Proposal would combine Gold Coast and Cabrini Green schools | WBEZ
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Merger of Gold Coast school with Cabrini-Green school would mean first integrated neighborhood school in a former public housing area

An idea hatched by parents and neighbors looking to solve enrollment problems on the Near North Side could end up merging two schools on opposite extremes of the income divide.

Jenner Academy of the Arts and Ogden International School are less than a mile apart—but they’re worlds away when it comes to their student bodies.

Ogden is among the city’s most affluent, with just 18 percent of students qualifying for free lunch (the CPS average is 86 percent, the statewide average is 52 percent). Ogden’s elementary campus is nestled among the mansions on the Near North Side; its attendance boundary includes the Gold Coast, River North, and Streeterville. Downtown development has meant classes are bursting.

Jenner Academy has for decades been all-black and all poor, a segregated school that has served kids whose families have lived in Cabrini-Green or other nearby subsidized housing projects.

With Cabrini’s towers torn down, the neighborhood has quickly attracted higher-income residents of all racial and ethnic backgrounds. But while the neighborhood has become more diverse, Jenner school has not. It’s a fate shared by other neighborhood schools in former public housing areas: new economically or racially diverse neighborhoods, segregated schools. Its enrollment has dwindled to 240.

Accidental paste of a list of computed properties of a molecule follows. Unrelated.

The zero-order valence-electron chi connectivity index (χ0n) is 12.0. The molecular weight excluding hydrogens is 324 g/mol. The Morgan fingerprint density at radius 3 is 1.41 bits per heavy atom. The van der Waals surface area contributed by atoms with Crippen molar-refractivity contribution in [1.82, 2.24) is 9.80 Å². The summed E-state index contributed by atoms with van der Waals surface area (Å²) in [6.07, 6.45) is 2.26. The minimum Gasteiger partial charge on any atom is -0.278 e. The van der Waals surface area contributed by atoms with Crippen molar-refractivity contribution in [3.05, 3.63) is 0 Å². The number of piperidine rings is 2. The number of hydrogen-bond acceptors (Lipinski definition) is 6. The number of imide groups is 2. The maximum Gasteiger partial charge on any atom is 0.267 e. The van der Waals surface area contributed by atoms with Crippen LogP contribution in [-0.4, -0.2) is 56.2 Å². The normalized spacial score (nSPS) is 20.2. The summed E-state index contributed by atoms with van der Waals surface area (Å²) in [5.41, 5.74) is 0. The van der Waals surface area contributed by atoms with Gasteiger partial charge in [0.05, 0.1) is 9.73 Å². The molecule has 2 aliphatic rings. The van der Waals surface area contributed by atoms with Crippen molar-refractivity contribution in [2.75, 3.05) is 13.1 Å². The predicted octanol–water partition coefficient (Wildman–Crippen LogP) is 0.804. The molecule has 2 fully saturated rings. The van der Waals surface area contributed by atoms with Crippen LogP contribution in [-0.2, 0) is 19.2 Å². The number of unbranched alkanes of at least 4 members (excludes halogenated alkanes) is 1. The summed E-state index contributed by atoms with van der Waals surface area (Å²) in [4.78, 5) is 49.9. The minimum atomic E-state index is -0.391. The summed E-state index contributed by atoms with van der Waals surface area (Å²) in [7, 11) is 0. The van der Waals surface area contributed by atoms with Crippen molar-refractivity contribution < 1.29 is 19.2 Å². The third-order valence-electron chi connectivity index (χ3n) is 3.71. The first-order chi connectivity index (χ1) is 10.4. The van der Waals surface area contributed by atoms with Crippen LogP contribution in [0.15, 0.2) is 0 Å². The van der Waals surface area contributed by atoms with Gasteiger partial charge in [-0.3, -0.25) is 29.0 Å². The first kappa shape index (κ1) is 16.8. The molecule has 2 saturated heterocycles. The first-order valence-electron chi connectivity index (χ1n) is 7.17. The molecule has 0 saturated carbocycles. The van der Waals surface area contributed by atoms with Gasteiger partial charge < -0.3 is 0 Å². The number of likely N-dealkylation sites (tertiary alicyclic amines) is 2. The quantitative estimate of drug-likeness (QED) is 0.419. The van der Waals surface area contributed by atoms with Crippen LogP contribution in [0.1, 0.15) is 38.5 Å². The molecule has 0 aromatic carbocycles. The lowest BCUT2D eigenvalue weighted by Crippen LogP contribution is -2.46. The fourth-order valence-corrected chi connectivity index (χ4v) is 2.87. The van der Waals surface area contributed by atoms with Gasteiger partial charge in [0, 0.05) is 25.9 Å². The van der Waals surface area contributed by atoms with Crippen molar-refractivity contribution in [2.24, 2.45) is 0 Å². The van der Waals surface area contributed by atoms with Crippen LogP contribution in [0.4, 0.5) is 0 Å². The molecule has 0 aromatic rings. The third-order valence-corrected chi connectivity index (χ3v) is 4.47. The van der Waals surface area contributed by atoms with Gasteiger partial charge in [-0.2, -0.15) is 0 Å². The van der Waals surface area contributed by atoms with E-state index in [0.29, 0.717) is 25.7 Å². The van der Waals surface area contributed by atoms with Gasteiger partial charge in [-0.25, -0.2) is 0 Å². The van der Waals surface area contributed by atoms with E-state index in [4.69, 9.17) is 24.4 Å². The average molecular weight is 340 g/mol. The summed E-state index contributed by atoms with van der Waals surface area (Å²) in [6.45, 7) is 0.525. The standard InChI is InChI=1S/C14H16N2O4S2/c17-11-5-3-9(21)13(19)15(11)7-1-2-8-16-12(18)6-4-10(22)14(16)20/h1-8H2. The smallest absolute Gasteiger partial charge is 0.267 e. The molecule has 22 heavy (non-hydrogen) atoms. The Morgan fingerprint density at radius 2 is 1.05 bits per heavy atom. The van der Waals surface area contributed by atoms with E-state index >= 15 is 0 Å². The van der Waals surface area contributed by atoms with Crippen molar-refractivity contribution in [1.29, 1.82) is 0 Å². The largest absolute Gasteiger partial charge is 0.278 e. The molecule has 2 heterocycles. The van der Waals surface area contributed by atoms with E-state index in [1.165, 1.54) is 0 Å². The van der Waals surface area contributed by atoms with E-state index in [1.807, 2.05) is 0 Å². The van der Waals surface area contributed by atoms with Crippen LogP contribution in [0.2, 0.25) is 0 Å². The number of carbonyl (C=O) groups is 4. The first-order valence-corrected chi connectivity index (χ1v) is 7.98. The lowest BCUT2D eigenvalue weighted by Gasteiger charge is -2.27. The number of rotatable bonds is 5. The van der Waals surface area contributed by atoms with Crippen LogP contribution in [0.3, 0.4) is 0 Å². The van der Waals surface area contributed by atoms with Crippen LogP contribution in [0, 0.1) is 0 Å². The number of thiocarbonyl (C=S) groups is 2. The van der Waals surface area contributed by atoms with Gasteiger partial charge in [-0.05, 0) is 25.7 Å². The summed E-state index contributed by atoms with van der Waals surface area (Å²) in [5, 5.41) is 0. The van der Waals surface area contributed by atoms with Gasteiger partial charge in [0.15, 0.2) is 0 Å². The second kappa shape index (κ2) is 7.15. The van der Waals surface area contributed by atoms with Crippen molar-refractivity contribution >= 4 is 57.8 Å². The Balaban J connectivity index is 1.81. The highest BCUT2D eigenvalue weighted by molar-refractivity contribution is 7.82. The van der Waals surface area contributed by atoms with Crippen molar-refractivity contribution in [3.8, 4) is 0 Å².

If the plan to merge Jenner and Ogden goes through, Jenner would become Chicago’s first public housing school to be integrated.

“This right here--this commitment to develop a very robust, collaborative neighborhood school that is truly a reflection of our community--is what we should be doing in our city,” said Jenner principal Robert Croston, Jr.

“It unifies a very segregated community,” Ogden principal Michael Beyer said of the potential merger.

Beyer says a committee of Ogden parents researched multiple options to relieve overcrowding and felt this was the best approach. But he says Ogden won’t pursue the option unless the local school council supports it; a vote is scheduled for tonight. “Nothing is a done deal,” Beyer says.

Separately, Jenner parents and neighbors became interested in the idea of a merger with a higher performing, diverse school after CPS in 2013 proposed Jenner consolidate with Manierre, another Cabrini-Green school—also all black and all poor. That consolidation was scuttled, in part because students at the two schools tend to live on separate sides of a historic gang line.

One iteration of the Ogden-Jenner merger proposal calls for the two schools to be combined, with primary students at the current Ogden Elementary campus, 24 W. Walton, and grades 4-8 to be located at Jenner, 1119 N. Cleveland. Ogden already has a separate high school campus; this would give the school a third.

A meeting this weekend in the Ogden Elementary cafeteria brought out parents’ concerns about lower academic performance at Jenner, and about safety around the school, which has not lived down a notorious history that has at times made national news. In 1992, seven-year-old Dantrell Davis was killed by a sniper as he walked to school at Jenner.